APRIL 4, 2012:
The United Kingdom: key dates of change in the post-war settlement. The post war
settlement is built around class compromise, it is how the left will be incorporated
and excluded from politics.
1964- the breaking point between the old and the new. The issue of the power of
the trade union movement become significant. The issue emerges under a labour
government, which is paradoxical. When the labour party came to power in this
year, it campaigned in a platform that suggested they had a special connection to the
trade unions. The trade union movement, after the election, has very high
expectations about what the party will deliver for it. Labour party wants to present
itself as a party of nation, or a party of credible government, not just a party of class
(workers). The campaigned on the idea of running government and the economy
with the trade unions, and the conservatives did not have this special connection.
1966- The labour party in power (under Wilson) begins to discipline the trade
unions. In part, this is because there are strikes and work stoppages, and the labour
party puts out a series of regulations to restrain workers whose wage demands are
1970s- characterized by strikes and it becomes increasingly difficult for the labour
party as a party that can effectively govern because they can control the trade
unions. This allows Thatcher to take the opportunity to challenge the welfare state,
them mixed economy, an interest in privatization, and a challenge to labour
1979- the beginning of the real challenge to the collectivism consensus. A
conservative party led by Margaret Thatcher wants to roll back what we take to
characteristic of British post war settlement (last class commitment to the mixed
economy). Her political campaign in the run up to the election and her agenda is
posed around the question “Who Governs?” (The party in question or the trade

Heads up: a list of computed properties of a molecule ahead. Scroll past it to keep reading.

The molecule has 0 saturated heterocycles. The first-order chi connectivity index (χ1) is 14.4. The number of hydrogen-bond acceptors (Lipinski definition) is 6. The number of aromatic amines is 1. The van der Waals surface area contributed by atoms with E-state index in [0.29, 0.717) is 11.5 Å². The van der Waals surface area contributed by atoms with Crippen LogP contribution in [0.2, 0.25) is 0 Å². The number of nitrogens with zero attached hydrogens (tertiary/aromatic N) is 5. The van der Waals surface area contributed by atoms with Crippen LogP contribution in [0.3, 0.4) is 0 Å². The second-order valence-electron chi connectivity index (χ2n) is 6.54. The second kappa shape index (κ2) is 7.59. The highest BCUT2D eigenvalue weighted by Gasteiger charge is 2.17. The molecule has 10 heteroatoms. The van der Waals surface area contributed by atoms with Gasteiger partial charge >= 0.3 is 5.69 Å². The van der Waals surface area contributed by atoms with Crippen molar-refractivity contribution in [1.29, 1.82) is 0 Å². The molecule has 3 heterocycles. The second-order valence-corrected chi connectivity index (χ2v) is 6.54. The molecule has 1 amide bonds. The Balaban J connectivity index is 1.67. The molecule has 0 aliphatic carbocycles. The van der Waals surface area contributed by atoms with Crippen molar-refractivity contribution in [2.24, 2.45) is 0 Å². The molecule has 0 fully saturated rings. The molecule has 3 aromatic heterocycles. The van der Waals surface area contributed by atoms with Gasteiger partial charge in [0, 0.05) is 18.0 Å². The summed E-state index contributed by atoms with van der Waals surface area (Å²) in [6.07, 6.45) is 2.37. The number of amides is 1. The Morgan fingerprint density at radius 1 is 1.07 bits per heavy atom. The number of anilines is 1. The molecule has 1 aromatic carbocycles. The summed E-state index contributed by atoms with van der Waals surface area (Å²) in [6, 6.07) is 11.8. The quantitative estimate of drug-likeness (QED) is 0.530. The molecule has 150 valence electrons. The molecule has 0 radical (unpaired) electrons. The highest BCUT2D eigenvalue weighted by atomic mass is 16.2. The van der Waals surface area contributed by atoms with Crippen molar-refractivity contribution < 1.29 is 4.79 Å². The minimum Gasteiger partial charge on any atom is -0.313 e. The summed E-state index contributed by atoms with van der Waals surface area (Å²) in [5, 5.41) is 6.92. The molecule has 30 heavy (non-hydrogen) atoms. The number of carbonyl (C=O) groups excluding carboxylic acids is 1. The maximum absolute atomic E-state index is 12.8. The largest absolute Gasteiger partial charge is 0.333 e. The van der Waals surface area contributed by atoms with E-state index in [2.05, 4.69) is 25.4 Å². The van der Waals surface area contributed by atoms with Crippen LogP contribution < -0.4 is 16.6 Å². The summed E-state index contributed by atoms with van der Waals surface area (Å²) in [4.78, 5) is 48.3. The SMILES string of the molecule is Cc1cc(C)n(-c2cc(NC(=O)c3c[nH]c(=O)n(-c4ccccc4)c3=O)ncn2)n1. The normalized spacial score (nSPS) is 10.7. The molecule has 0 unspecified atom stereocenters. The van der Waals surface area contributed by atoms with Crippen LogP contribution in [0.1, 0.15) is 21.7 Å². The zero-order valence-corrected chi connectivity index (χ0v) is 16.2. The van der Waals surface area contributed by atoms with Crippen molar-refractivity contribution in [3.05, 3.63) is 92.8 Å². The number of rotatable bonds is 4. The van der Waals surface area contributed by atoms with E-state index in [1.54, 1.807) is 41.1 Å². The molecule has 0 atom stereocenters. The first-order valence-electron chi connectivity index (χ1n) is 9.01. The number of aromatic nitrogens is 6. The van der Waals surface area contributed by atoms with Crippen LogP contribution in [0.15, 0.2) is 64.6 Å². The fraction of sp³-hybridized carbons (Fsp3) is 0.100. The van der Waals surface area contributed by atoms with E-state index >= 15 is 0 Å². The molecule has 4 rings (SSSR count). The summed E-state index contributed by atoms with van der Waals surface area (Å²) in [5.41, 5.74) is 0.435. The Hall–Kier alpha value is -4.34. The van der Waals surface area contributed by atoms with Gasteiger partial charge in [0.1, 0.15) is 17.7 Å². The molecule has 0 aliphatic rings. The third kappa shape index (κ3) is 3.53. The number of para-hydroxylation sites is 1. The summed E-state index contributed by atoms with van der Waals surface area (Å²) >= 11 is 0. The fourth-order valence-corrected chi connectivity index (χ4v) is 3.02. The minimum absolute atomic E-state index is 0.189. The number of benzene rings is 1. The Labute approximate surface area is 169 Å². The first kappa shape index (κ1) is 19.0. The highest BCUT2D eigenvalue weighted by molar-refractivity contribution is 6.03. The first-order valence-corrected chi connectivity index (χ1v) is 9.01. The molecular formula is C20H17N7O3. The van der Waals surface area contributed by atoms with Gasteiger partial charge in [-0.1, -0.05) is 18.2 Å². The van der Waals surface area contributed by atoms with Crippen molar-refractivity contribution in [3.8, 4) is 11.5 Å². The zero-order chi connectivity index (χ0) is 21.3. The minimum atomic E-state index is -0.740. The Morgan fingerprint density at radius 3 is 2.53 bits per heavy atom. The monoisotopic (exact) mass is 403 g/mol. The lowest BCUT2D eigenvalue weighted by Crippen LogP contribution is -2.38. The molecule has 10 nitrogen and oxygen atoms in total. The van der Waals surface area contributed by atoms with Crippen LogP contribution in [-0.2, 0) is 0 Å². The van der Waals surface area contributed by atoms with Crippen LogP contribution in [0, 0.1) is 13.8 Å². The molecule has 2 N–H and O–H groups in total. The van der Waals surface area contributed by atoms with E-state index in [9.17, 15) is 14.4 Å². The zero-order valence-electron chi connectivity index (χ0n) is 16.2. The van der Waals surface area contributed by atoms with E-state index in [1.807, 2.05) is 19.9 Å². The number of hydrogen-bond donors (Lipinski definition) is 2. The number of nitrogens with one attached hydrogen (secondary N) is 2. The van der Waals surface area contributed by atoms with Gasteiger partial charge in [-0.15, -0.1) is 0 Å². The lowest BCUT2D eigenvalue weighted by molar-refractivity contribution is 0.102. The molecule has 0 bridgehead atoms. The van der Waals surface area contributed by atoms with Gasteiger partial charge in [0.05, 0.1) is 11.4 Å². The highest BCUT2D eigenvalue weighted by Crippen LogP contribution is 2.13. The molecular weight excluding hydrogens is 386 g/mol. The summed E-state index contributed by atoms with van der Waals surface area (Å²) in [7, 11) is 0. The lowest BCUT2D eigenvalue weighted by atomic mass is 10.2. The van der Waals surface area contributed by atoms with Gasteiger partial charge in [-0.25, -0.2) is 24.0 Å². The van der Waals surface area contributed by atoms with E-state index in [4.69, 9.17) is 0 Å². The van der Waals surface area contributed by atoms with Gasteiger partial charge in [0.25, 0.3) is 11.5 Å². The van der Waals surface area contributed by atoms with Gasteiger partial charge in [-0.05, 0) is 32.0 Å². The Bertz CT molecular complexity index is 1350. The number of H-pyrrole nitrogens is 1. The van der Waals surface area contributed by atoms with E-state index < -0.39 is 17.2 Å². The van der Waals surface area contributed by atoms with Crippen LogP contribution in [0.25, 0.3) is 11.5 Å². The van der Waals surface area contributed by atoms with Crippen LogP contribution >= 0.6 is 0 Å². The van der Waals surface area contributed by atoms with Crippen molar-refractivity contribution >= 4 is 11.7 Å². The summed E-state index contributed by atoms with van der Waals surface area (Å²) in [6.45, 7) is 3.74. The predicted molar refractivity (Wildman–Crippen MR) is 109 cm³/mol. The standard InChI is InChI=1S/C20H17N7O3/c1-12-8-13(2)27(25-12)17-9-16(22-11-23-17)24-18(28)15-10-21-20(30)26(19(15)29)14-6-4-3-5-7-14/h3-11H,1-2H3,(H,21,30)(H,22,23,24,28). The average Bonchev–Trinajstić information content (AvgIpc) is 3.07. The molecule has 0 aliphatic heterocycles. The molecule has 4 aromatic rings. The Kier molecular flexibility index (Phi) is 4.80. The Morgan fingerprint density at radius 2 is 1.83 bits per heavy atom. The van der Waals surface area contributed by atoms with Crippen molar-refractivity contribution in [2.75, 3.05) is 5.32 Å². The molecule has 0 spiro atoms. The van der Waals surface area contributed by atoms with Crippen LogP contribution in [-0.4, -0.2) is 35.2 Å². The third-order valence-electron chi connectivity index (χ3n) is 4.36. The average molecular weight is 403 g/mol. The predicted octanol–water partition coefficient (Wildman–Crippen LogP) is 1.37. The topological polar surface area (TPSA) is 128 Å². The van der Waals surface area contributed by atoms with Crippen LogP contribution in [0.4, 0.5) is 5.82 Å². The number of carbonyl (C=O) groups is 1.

union). She wants to weaken trade union power. Her success creates problems for
the labour party, and they have to realign. Her party governs for 3 excessive
elections, which moved British politics permanently towards the right. The
emergence of a new centre left party (Social Democrats) is a key outcome of this.
The social democrats support British deeper British EU integration and want to
distance themselves from the trade union movement.
After three successive defeats, the labour party realizes what they need to do to
avoid permanent exclusion from government because Thatcher has moved the
median voter. They begin to think about how to modernize politically and ways in
which it can move towards the political middle in response to ways in which the
median voter has shifted. It is a search for cross-class support that will change the
way the party and the trade unions are connected. The trade union movement loses
much of its input into the labour party’s policy. They gave up their “party of nation”
claim because they want to avoid the connection with the labour party.
1981- a dissatisfied group in the labour party leave and form a Social Democratic
Party, who will work in a coalition with the liberal party in the next election.
1983- the Liberal party and the Social Democrats begin to work together
1995- the labour party gives up its formal constitutional commitment to the
nationalization of production, which finally expresses how far they’ve moved from
their socialist commitments. This represents the transition from old labour to new labour- Harold Wilson to Tony Blair. The new labour is a much paler version of old
labour (b/c of the distance with the trade unions).
1999- the territorial structure of British politics changes. Until then, the boundaries
and the territorial structure had been organized around trying to gain access to the
parliament in Westminster. In 1999, legislatures are created in Scotland and Wales.
This is an important change separate to the class question.
British political in terms of territory: Britain is a composite state.
1977- Referendum in Scotland and Wales called by the central government. The
referendum has two parts. The first is “Do you want an elected local legislature,”
and the second question is about what kinds of competence and capacity this
legislature will have. This are called as a counter measure against the mobilization
of sub state nationalist identities. Parties in Scotland and Wales elect people to the
House of Commons, “The Scotland National Party (SNP)” and the “Plaid Cyrmu.”
They are niche, single issue parties located around local issues. Their first
breakthrough was in the late 1960s when a member was elected to parliament.
These emerging political organization and mobilization around culture and
nationalism. In Wales the big issue is language and culture. The Wels